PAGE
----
This week I killed the first European wasp queen that I have seen this spring. They have emerged from hibernation and will now be busily breeding.
If you have children, fruit, bees or pets (not sure about livestock) or are allergic to stings, these insects pose a significant threat.
Having, long ago trained my children to have healthy respect for snakes, spiders and native wasps, I have never regarded any of them as serious pests requiring eradication. European wasps are.
Last season I eradicated six nests along the west bank of the Numeralla, in the vicinity of the school, and more elsewhere. All contained (estimated) at least a couple of thousand wasps. Unlike bees etc European wasps may produce hundreds of queens in a single nest. These establish new nests in the following spring.
Finding the nests is the most time consuming part of eradicating them. If you see the worker wasps on your fruit, or in your drink can, they are feeding and gathering food for more workers. Once bitten by wasps the fruit quickly becomes useless. When they have as much as they can carry they will eventually fly off in a straight line to the nest. If they fly in more than one direction, there are a number of nests around you. They take a long time to gather enough food, so much patience is required.
If they are in the dog or cat bowl or gathering meat from another source, they are feeding queens. This is much faster to observe because they quickly tear a strip off and fly directly to the nest. Their flight is slower because of the load being carried. I put out a small piece of meat and observe their flight direction, then all I need to know is how far is the nest. In most cases this will require movement of the bait along the flight path to where the wasp disappeared. Eventually you may see the wasps at the nest but are more likely to hear them first. All that I have found locally have been holes in the ground, sometimes hidden under tussocks. For further information Google: European wasps in Australia.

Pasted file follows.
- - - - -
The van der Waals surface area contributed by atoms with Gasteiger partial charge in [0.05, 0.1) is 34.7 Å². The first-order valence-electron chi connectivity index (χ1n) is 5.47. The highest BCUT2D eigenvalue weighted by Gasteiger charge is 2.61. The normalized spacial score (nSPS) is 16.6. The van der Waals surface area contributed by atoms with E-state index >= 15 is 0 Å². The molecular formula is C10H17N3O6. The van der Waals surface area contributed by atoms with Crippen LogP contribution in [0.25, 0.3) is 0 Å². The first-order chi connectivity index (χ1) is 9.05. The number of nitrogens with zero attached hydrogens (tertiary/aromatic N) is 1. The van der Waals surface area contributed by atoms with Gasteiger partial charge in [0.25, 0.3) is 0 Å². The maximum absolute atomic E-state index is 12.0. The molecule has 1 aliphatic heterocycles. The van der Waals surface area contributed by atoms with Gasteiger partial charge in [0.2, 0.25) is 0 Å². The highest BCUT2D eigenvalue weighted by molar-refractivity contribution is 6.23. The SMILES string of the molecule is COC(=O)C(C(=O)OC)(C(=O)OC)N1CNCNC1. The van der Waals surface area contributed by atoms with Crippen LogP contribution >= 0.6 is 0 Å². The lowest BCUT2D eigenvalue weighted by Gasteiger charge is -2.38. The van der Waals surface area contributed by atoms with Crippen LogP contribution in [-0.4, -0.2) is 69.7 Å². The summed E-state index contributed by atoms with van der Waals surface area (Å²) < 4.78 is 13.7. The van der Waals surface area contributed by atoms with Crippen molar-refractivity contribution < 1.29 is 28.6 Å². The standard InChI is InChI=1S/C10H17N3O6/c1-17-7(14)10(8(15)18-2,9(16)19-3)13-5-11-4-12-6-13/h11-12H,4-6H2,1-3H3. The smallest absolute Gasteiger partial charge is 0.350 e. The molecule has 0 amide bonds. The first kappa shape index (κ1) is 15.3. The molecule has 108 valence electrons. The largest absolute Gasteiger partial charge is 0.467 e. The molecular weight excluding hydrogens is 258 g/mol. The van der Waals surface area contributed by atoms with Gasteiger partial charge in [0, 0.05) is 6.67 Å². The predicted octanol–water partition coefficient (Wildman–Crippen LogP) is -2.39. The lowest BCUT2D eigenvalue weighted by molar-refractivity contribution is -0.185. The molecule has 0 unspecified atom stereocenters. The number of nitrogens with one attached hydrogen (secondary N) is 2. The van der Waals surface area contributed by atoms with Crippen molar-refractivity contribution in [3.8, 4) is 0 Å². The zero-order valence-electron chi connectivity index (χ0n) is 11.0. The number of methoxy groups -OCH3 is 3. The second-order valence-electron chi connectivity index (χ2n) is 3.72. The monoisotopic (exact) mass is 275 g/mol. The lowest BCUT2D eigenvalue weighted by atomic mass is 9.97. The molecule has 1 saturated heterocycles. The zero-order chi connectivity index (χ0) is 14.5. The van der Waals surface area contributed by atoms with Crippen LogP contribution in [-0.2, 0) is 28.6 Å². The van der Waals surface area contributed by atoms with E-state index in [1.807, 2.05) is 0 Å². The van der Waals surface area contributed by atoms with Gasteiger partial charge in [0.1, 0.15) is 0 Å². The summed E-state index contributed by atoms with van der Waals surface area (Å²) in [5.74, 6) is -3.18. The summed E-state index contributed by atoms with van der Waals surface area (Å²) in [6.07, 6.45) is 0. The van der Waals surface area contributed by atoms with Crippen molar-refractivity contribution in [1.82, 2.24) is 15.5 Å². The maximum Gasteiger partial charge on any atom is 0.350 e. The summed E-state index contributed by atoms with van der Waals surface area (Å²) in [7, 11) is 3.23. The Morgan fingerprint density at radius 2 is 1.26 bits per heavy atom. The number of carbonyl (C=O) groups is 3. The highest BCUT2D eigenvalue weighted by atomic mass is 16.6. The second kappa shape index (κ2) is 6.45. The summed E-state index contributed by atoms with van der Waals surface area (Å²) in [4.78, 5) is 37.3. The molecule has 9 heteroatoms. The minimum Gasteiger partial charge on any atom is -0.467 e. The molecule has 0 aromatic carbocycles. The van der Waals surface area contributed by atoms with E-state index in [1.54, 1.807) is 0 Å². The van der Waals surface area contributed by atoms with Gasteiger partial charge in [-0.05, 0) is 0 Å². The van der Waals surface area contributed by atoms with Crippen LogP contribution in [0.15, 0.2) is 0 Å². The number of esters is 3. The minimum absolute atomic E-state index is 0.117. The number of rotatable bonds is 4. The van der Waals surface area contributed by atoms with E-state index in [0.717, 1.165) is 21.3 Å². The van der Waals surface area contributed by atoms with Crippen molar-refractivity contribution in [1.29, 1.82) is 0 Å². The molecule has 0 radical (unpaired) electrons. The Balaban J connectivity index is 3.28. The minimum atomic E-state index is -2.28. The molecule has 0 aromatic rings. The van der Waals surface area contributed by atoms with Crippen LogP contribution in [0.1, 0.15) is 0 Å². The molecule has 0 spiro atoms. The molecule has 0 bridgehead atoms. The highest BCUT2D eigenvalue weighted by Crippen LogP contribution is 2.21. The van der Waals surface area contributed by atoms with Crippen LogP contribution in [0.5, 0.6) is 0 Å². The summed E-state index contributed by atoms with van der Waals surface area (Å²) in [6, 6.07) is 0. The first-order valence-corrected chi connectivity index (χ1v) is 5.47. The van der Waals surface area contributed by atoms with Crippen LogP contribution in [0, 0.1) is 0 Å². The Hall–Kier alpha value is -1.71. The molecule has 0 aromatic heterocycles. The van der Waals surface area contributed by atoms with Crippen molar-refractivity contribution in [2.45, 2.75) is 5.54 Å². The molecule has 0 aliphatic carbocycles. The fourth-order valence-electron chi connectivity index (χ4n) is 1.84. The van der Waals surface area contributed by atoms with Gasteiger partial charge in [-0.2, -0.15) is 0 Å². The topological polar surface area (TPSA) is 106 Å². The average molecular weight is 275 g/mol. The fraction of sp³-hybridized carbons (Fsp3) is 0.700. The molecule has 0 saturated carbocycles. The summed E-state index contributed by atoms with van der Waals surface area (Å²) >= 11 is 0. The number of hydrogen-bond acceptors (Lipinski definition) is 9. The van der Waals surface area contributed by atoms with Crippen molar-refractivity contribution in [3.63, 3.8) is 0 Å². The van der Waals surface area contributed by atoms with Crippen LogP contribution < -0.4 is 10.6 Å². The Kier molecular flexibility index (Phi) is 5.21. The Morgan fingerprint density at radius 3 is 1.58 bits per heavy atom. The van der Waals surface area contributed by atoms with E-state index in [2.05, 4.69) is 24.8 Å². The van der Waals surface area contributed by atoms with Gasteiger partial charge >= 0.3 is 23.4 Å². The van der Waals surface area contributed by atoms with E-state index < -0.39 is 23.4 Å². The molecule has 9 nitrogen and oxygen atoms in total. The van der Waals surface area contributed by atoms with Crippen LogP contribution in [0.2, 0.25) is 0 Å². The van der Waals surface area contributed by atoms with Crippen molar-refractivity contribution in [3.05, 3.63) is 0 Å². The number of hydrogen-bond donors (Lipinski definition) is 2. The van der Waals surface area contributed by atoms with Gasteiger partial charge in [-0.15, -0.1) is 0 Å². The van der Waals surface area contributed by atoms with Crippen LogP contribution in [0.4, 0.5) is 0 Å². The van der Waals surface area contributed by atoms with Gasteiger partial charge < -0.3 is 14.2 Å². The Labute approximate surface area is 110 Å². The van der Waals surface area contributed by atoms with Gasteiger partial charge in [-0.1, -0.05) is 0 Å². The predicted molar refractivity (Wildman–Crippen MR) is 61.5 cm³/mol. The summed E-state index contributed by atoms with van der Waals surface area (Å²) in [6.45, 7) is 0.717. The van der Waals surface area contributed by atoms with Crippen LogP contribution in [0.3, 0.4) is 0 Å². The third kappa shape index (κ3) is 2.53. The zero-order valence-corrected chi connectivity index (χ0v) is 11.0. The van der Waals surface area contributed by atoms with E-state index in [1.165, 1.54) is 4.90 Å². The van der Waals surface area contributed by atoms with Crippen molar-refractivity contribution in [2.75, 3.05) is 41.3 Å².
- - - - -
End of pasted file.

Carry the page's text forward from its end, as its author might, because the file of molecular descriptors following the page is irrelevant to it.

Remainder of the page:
It is inadvisable to approach to closely or to attempt eradication during daylight, particularly if you intend to sprinkle the recommended ant & roach dust around the nest entrance, however do look for multiple entrances. Mark all nest entrances clearly at a distance of about 2 metres, depending on how active they are. I use 1.2 metre lengths of heavy wire with a bit of flagging tape and align two, sometimes three so that there is no mistake about where they are in the dark.
Wait until it is well and truly dark! A new moon is preferable or a cloudy night. Wasps sometimes are still returning to the nest well after sunset and are likely to get you from behind. Cover up! Wear loose dark clothes, a hat and preferably a bee net over your head, particularly your face. Cover your torch or lantern with a red filter or red cellophane as they do not see it and head for the light. Make sure you treat them effectively the first time, because they may be very aggressive on further attempts.
I am prepared to help out in eradication if you are not experienced in this sort of operation, but I do not have time to locate nests all over the valley.
If you want help or advice you can contact me on 64533009 or email: M_Shubert@hotmail.com